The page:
I just finished writing my 12th essay in preparation for the neuroscience final (Wed.).  Now I need to actually learn them so I can reproduce them on the exam.  I was able to do this for the midterm, so I'm going to believe that it is possible this time, too, even though it seems like an unfathomably large amount of information to commit to memory.  Luckily I have two nights of short-wave sleep before the exam during which time my brain can consolidate the information, as described in this excerpt from essay 9:

Consolidation refers to the processes that continue after learning and stabilize, transform, or enhance the newly-encoded memory trace.  Consolidation makes memories more resistant against interference and decay.  During system consolidation, neural memory representations undergo a reorganization so that they become represented by different neural networks.  We consolidate memory more effectively when we are asleep because we use the same processes for taking in (encoding) information and consolidating memories.  Therefore, there is interference in the consolidation process when we are awake (and we are also taking in information) but not when we are asleep.  During sleep, the covert reactivation of the networks that were involved in encoding the information leads to improved memory consolidation.

REM sleep appears to be important for procedural memory (skill at a task).  Depriving people of REM sleep makes it harder for them to learn tasks, and people who have practiced a difficult procedural task tend to engage in greater levels of REM sleep afterward.  The first stage of procedural memory consolidation, stabilization, appears not to be dependent on sleep, but can be improved with sleep.  The second stage, enhancement, might require sleep.

Slow wave sleep (SWS) is involved in the consolidation of hippocampus-dependent declarative memory (explicit memories of facts and events).  Studies have shown that retrieval performance is better when tested shortly after a period of night-time sleep than daytime wakefulness, even after controlling for differences in fatigue and eliminating circadian rhythm confounds.  However, some studies examining memory over a longer time span, such as one week, do not show a benefit to post-learning sleep.  Because consolidation of declarative memory may occur over several nights, sleep in the subsequent nights might compensate for the lack of sleep the first night.  During SWS, newly encoded representations are repeatedly activated in the hippocampus in conjunction with thalamacortical spindle activity (which propogates to the entire neocortex).  These coordinated activations could achieve a transfer of information and a strengthening of weak memory traces.  During sleep, lower levels of ACh (enabling a feedback of information from the hippocampus to the neocortex) and cortisol (reducing interference with memory retrieval) create an environment favorable to memory reactivation and consolidation.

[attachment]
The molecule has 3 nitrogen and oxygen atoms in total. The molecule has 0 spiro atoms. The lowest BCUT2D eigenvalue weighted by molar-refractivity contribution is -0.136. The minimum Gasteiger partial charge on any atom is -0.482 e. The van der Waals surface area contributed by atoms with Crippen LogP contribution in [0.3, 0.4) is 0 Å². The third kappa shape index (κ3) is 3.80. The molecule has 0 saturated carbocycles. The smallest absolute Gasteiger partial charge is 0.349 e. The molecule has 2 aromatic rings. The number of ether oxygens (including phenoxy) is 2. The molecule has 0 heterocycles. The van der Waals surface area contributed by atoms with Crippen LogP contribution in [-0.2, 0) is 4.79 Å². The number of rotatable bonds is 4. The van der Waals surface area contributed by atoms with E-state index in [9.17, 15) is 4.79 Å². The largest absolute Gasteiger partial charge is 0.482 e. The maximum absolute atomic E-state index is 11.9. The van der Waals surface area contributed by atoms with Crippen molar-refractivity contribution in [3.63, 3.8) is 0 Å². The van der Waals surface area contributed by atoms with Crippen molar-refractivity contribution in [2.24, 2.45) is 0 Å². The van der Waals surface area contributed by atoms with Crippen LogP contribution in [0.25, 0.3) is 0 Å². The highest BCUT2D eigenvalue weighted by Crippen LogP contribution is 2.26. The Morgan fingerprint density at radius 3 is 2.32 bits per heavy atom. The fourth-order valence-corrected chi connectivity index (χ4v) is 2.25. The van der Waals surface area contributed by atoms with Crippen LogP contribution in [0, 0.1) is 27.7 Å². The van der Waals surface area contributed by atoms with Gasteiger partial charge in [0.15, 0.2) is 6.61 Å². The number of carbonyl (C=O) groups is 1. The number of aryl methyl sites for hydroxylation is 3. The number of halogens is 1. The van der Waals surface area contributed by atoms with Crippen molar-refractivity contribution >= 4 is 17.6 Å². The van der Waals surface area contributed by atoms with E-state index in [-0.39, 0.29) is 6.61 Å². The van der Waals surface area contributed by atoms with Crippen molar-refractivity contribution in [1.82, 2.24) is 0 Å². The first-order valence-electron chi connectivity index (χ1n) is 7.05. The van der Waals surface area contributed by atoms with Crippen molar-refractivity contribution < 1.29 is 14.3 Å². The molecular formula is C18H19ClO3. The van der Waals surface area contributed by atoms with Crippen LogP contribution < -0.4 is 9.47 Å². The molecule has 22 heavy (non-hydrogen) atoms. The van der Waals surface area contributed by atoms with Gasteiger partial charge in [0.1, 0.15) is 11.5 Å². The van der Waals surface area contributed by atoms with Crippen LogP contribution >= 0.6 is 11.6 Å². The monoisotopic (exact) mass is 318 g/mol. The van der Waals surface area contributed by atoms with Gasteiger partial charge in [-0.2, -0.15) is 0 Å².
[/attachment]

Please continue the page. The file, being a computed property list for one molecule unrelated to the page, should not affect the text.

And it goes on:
Friday, December 3, 2010

Death by Neuroscience

My grueling, agonizing, loathsome process of preparing for my neuroscience final (which is motivated mostly by the realization that if I don't pass the class, I will have to take it again next semester - including repeating the preparation of the midterm and term paper that I've already done - which would be utter hell) continues.  I am at about 2.5 answers of out 12, which indicates a perhaps unsustainable lack of speed in developing my responses even though I started with the ones that seemed easiest. There is also absolutely no evidence on which to pin any hopes that everybody will do badly on the exam and that a curve will be forthcoming.  It's pretty clear that you've got to hit the mark to get the grade because some people are rocking the class and the prof is quite okay with failing people who miss the mark (like my office mate last year who had the repeat the class).

This is the absolute worst part of my program so far.  I feel that I might actually die.  The professor mentioned that the course should be two semesters, meeting 3 times per week (instead of one semester, 1 time per week).  And while it's true that we did not cover everything in the textbook, we covered about 75% of it, plus additional readings, plus all the extra sources we have to find on our own to prepare for the exams.  Bah.  

I think it's funny and maybe sadly appropriate that we did cover the chapter on sleep but not the chapter on sex. 

On the brighter side, here's my application update:
Applications submitted: 16/17
Applications confirmed completed by the school: 3/17

And no matter what horrors my PhD program will offer, I will not have to take another class in neuroscience EVER AGAIN.  This is a non-negotiable feature of any program I decide to attend.